Wednesday, February 10, 2010

Red Book by Jung at the Rubin Museum

"Formation, Transformation, the Eternal Mind's Eternal Recreation" 
  --  Geothe, Faust


In Geothe's Faust, the realm where the Mothers dwell is visible to the secret vision of the Poet and the Artist. The Goddesses only see ""wraiths"; around them is "Formation, transformation"; there is no way to them, and no spot whereon to rest.  It is thought that the Mothers represent the unconscious mind.

Another vision is that of Philemon, shown here to the right.

Such are the visions of the unconsciousness by Carl Jung in the Red Book: part journal, part mythological novel that takes the reader through Jung’s fantasies.


I went to see the Red Book exhibition at the Rubin Museum of Art.  Very interesting exhibition.  The Red Book, written by Carl Jung, contains his thoughts as he was formulating his philosophical break from Freud and laid the tenets of his central ideas on the collective unconscious and the power of archetypes.  “All my works, all my creative activity,” he would recall later, “has come from those initial fantasies and dreams. (contained in the Red Book)”.

The Red Book is about the rebirth of God in the soul.  The book explores this rebirth  by analyzing different myths and religions from across the world from the Egyptian gods and Eastern religions through early Christianity.

The Red Book exhibition is coupled with a second exhibition on cosmology or the study of the universe.  Jung coupled his ideas of man and his place in the universe on the psychological level with a greater understanding of the cosmos across time and culture.  While a Tibetan scholar may not agree with Jung's interpretation's of mandelas or his efforts to use a mandela, nonetheless these efforts illustrate Jung's attempts to unify the inner world of his soul, with timeless archetypes, and with the greater universe outside.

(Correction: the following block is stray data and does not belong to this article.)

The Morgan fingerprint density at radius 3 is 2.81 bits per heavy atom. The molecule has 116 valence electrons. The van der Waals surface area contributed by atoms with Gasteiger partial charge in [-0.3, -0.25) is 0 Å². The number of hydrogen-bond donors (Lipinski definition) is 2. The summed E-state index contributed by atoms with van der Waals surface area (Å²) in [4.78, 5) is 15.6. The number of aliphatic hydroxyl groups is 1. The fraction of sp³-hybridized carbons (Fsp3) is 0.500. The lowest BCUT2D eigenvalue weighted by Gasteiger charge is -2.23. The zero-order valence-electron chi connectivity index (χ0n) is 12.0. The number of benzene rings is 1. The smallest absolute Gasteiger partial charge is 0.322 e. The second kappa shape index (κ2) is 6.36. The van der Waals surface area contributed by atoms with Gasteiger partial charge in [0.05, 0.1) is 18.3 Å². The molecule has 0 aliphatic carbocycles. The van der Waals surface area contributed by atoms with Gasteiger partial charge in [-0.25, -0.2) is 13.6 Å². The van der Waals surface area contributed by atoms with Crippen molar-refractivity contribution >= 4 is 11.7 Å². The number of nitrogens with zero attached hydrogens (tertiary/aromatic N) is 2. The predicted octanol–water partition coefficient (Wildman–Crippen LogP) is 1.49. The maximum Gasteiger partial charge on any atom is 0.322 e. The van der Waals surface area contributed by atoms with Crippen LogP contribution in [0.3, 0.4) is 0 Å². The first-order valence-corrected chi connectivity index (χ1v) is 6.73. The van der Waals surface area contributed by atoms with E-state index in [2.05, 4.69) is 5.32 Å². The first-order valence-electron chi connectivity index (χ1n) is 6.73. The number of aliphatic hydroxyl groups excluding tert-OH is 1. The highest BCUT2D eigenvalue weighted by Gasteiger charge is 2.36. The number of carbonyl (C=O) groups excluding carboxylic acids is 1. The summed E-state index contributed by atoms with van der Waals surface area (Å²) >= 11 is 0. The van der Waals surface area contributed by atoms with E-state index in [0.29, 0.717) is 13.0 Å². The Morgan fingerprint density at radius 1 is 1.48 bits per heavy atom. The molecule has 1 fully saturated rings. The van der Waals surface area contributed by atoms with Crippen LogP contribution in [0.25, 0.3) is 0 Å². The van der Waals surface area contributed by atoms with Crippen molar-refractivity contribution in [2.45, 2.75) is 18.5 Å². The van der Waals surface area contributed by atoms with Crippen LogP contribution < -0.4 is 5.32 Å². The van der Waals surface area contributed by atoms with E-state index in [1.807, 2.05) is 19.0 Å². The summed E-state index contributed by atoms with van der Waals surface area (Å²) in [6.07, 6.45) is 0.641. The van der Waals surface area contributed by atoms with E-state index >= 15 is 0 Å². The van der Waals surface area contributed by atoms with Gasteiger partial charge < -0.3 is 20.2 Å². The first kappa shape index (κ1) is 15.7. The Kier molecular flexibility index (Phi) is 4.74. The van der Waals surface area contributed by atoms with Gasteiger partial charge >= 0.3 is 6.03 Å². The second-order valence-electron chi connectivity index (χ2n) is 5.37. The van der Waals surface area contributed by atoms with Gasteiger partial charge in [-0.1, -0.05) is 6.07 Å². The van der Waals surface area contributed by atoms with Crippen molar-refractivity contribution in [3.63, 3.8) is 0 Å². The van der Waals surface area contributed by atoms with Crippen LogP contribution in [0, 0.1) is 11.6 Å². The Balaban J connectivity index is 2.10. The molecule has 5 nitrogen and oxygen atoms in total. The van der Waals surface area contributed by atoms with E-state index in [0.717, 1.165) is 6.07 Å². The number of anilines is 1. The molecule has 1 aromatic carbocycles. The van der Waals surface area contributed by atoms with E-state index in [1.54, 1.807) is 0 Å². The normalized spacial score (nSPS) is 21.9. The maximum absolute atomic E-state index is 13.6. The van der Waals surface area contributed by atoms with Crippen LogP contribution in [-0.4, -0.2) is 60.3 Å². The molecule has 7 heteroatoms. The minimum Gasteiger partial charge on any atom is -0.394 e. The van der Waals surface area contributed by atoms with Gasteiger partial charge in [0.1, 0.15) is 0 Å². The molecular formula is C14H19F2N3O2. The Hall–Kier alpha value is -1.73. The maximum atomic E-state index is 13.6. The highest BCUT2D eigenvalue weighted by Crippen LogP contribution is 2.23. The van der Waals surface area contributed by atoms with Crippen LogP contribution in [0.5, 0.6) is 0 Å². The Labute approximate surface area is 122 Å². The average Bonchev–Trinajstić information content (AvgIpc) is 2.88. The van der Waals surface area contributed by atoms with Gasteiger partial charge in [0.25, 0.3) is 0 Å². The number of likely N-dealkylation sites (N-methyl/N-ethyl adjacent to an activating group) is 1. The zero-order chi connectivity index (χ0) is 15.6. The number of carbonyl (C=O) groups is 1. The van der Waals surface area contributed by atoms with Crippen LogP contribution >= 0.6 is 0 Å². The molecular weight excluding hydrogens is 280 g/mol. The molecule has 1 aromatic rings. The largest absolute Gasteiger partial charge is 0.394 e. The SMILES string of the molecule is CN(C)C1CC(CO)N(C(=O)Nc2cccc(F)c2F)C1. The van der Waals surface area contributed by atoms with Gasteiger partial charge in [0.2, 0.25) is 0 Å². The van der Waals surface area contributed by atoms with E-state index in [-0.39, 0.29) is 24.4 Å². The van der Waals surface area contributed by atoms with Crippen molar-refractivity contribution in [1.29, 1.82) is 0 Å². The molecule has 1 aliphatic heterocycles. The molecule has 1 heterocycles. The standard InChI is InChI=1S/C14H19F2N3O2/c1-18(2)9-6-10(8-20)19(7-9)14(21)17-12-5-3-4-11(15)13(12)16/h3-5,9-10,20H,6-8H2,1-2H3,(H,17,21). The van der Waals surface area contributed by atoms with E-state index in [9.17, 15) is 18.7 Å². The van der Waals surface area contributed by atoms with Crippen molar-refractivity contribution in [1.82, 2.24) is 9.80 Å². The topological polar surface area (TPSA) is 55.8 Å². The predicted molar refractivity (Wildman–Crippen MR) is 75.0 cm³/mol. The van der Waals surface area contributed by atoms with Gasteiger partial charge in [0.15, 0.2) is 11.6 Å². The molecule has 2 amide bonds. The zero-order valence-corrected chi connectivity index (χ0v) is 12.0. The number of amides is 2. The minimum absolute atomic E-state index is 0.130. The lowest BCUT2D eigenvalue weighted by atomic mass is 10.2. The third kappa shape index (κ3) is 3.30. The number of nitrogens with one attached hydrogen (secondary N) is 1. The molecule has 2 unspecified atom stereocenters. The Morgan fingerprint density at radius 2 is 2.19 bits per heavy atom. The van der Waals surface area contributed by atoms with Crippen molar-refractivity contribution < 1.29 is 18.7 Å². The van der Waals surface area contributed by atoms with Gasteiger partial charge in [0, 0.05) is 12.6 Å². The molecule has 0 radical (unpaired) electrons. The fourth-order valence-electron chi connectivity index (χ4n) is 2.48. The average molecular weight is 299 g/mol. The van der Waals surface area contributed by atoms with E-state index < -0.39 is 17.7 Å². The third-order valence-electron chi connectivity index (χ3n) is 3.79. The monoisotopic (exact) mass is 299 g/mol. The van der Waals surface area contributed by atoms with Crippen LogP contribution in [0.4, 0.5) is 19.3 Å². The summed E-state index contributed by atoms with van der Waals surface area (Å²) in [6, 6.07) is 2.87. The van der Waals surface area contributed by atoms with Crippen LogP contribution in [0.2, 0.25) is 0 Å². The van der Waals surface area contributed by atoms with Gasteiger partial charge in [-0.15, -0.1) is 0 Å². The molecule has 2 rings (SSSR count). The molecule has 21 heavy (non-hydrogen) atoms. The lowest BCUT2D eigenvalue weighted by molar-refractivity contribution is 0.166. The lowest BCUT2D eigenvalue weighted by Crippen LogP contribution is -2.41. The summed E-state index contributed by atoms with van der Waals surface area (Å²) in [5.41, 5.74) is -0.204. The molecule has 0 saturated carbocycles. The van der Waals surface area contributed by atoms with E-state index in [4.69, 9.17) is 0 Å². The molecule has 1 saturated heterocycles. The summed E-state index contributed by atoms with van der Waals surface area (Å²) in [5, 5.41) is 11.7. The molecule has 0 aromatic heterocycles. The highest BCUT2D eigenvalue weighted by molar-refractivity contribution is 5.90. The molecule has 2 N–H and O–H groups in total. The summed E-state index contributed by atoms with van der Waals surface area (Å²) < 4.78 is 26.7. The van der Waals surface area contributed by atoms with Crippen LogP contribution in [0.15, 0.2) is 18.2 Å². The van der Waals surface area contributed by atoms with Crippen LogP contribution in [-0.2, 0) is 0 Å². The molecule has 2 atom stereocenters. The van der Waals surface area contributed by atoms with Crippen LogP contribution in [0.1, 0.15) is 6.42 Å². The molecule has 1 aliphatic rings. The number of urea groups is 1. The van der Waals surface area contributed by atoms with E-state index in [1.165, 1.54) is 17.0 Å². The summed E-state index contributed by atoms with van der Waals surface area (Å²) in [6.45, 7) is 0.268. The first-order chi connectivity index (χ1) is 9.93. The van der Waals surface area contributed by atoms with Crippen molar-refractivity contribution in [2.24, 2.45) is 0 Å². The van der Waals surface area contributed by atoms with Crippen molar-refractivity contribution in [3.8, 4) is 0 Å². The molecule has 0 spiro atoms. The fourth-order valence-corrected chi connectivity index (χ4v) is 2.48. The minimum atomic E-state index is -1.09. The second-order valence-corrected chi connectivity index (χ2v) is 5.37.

The Second Exhibition at the Rubin was a comparison of various cosmologies from Buddhism, Jain and Hindu  through Christian cosmologies of the Middle Ages.  Mandelas are used in Tibetan Buddhism to help a practitioner reach enlightenment.  One form of mandala represents the entire universe, which is traditionally depicted with Mount Meru as the axis mundi in the center, surrounded by the continents.  Another form of mandala is an offering of the entire body with the spine as Mount Meru and the limbs as the various continents.  A secret or hidden mandala is an offering of a blissful awareness or of a nonconceptual blissful awareness of voidness with a clear-light mind. Finally, an offering of a mandala of  reality itself, unifying mind, body, and spirit.

Eastern representations of cosmology are shown side by side with pre-Renaissance Christian cosmology showing the Earth as the center of the universe.

 "While not scientifically supportable, this cosmology was eagerly embraced and adapted to fit Medieval theology. The Prime Mover became the Christian God, the outermost sphere became heaven, and the earth was the center of God's attention. The spheres, moved by the Prime Mover, existed and rotated in perfect harmony, creating the “music of the spheres.” Man, habitant of the sublunary sphere which was corruptible since Adam's fall, could no longer hear this music. This worldview gave rise to further Medieval philosophical explanations of man's place in the universe, such as the concept of corresponding planes, and the idea of the Great Chain of Being, so prominent in Boethius and Chaucer, for example." -- read more at luminarium.org

This cosmology was replaced by Copernican view of the world where the Earth moves around the Sun. Later on, also began the Cartesian split between mind and body which paved the way for modern cosmology as exemplified by a showing of the magnificient American Museum of Natural History's film of the Known Universe,  a virtual trip through the universe as we currently understand it.  The video is truly worth seeing.

Additionally, the exhibit has been accompanied by a  lecture series of noted intellectuals from a variety of domains conversing with neuroscientists and psychologists on Jung's Red Book.  If you can imagine that Dr. Cornell West rendered speechless by one of Jung's drawings!  There are a variety of speakers ranging from comedienne Sarah Silverman through Twitter co-founder, Jack Dorsey, writer, Alice Walker and composer Meredith Walker.

I think what the lecture series is trying to point towards is a need to develop a new cosmology for our times.  To start to integrate modern developments in the environment, technology, and art with a new understanding of neuroscience and psychology.  I am going to return to some of the thoughts provoked by this series later on:  Where am I in this universe of the 20th century and how does having limited sensibility brought on by physical/mental disability affect my awareness.
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